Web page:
In an effort to support national statistical offices and partners around the world during the outbreak of COVID-19, the United Nations Statistics Division has launched a conducting a series of interviews with representatives at the front lines of national statistical systems responding to the pandemic. Professor Samuel Annim, in conversation with Deirdre Appel from Open Data Watch, shares his thoughts and experiences on the response of Ghana Statistical Service to the challenges of the COVID-19 Pandemic.
As the world tackles the spread of COVID-19 and its unprecedented impacts on economies, societies and the environment, we are all stepping into unknown territory. Everybody, from politicians to parents, from newly unemployed workers to nurses, from supermarket cashiers to schoolchildren in front of computer screens, faces great uncertainty. But not everything is unknown. We can arm ourselves with facts to navigate through this uncertainty, guiding decisions and informing plans.
The novel coronavirus pandemic has exacted a heavy toll, with more than 6 million cases worldwide and nearly 400,000 deaths from COVID-19 as of this writing. Much of the world remains on lockdown, adding loss of livelihood and financial suffering to the grave health impacts of the virus.
Chief Statisticians from across the world are leading the response of National Statistical Systems to the data challenges of the COVID-19 pandemic, even in the context of major disruptions in day-to-day statistical operations. Sir Ian Diamond, UK's National Statistician, shares in an interview how the Office of National Statistics of the United Kingdom is innovating and working together with the family of National Statistic Institutes around the globe to provide timely and reliable data to monitor and contain the spread of the disease and its socio-economic impacts, and to inform the design of effective recovery policies. Here you can find the video recording and a slightly edited transcript of the interview.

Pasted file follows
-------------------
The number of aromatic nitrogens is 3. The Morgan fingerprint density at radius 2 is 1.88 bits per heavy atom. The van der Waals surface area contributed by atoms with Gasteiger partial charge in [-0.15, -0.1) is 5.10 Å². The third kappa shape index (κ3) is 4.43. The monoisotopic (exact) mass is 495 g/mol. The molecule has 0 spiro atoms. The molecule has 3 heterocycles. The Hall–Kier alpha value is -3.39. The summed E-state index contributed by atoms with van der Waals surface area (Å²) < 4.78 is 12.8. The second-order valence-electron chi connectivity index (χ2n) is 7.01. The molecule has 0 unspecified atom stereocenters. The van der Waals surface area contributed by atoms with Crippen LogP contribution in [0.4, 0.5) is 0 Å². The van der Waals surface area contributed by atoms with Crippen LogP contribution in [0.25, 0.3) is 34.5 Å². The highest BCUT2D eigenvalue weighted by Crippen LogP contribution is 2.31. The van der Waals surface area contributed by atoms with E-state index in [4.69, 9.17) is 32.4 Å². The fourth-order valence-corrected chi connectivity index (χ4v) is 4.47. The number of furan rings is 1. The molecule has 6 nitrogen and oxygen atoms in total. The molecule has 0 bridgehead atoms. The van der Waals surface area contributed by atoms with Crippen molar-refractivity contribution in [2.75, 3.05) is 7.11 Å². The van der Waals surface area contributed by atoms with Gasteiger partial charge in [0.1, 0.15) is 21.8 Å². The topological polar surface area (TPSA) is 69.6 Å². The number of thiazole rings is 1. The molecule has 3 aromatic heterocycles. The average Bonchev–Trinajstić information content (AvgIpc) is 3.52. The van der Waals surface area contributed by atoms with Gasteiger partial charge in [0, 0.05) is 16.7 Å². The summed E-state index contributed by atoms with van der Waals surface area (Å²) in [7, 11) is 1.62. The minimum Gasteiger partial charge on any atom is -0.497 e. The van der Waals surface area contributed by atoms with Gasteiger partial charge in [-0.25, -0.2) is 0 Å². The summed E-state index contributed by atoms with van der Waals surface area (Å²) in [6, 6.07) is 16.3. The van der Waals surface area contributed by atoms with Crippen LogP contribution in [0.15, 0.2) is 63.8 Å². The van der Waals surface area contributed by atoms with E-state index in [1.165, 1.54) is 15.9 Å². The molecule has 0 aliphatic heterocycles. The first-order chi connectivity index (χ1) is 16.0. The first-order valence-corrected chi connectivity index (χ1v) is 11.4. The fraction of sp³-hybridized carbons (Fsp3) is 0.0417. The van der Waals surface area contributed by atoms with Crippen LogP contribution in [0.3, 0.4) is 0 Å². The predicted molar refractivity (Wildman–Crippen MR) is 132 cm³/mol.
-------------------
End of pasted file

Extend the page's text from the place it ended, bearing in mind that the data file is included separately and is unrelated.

Household surveys play an important role in meeting national data needs. But with the ongoing COVID-19 pandemic, household survey programmes in many countries have been impacted in different ways. While some countries have started to use telephone and web surveys for their national surveys, many still rely on face-to-face interviews. It is these operations that have been affected the most by the pandemic. Is now the right moment for countries that have been relying on face-to-face interviews to make the switch to telephone interviews, given that the mobile phone penetration is already quite high in most of the countries? Professor Jim Lepkowski of the University of Michigan, a leading expert on survey methodology, shares his thoughts on designing and conducting telephone surveys in a conversation with the UN Statistics Division (UNSD).